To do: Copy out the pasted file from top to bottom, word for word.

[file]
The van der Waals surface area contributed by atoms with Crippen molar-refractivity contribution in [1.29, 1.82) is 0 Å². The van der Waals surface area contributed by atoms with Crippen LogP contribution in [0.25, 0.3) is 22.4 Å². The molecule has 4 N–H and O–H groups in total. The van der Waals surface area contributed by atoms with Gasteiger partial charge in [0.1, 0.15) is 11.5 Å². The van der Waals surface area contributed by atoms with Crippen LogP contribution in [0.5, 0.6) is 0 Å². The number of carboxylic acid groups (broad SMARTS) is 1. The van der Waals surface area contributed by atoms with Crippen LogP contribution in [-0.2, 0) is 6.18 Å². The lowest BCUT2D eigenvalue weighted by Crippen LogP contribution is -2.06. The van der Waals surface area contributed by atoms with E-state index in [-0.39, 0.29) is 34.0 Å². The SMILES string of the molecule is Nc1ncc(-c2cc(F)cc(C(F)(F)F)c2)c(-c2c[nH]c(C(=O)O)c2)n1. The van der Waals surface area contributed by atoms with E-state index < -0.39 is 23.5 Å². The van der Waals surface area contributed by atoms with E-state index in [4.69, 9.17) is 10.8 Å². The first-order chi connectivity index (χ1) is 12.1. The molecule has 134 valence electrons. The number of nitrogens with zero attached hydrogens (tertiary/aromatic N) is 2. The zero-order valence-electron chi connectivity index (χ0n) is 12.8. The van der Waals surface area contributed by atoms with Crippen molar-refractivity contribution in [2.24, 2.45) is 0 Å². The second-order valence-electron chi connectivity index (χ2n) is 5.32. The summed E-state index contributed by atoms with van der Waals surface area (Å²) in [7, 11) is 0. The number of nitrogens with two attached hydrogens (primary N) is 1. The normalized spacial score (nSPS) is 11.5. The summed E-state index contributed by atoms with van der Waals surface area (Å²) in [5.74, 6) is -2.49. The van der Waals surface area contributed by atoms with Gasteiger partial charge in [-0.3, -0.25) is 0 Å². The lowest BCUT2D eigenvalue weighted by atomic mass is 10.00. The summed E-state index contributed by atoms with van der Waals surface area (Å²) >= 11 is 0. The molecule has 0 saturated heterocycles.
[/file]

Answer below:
The van der Waals surface area contributed by atoms with Crippen molar-refractivity contribution in [1.29, 1.82) is 0 Å². The van der Waals surface area contributed by atoms with Crippen LogP contribution in [0.25, 0.3) is 22.4 Å². The molecule has 4 N–H and O–H groups in total. The van der Waals surface area contributed by atoms with Gasteiger partial charge in [0.1, 0.15) is 11.5 Å². The van der Waals surface area contributed by atoms with Crippen LogP contribution in [0.5, 0.6) is 0 Å². The number of carboxylic acid groups (broad SMARTS) is 1. The van der Waals surface area contributed by atoms with Crippen LogP contribution in [-0.2, 0) is 6.18 Å². The lowest BCUT2D eigenvalue weighted by Crippen LogP contribution is -2.06. The van der Waals surface area contributed by atoms with E-state index in [-0.39, 0.29) is 34.0 Å². The SMILES string of the molecule is Nc1ncc(-c2cc(F)cc(C(F)(F)F)c2)c(-c2c[nH]c(C(=O)O)c2)n1. The van der Waals surface area contributed by atoms with E-state index < -0.39 is 23.5 Å². The van der Waals surface area contributed by atoms with E-state index in [4.69, 9.17) is 10.8 Å². The first-order chi connectivity index (χ1) is 12.1. The molecule has 134 valence electrons. The number of nitrogens with zero attached hydrogens (tertiary/aromatic N) is 2. The zero-order valence-electron chi connectivity index (χ0n) is 12.8. The van der Waals surface area contributed by atoms with Crippen molar-refractivity contribution in [2.24, 2.45) is 0 Å². The second-order valence-electron chi connectivity index (χ2n) is 5.32. The summed E-state index contributed by atoms with van der Waals surface area (Å²) in [7, 11) is 0. The number of nitrogens with two attached hydrogens (primary N) is 1. The normalized spacial score (nSPS) is 11.5. The summed E-state index contributed by atoms with van der Waals surface area (Å²) in [5.74, 6) is -2.49. The van der Waals surface area contributed by atoms with Gasteiger partial charge in [-0.3, -0.25) is 0 Å². The lowest BCUT2D eigenvalue weighted by atomic mass is 10.00. The summed E-state index contributed by atoms with van der Waals surface area (Å²) >= 11 is 0. The molecule has 0 saturated heterocycles.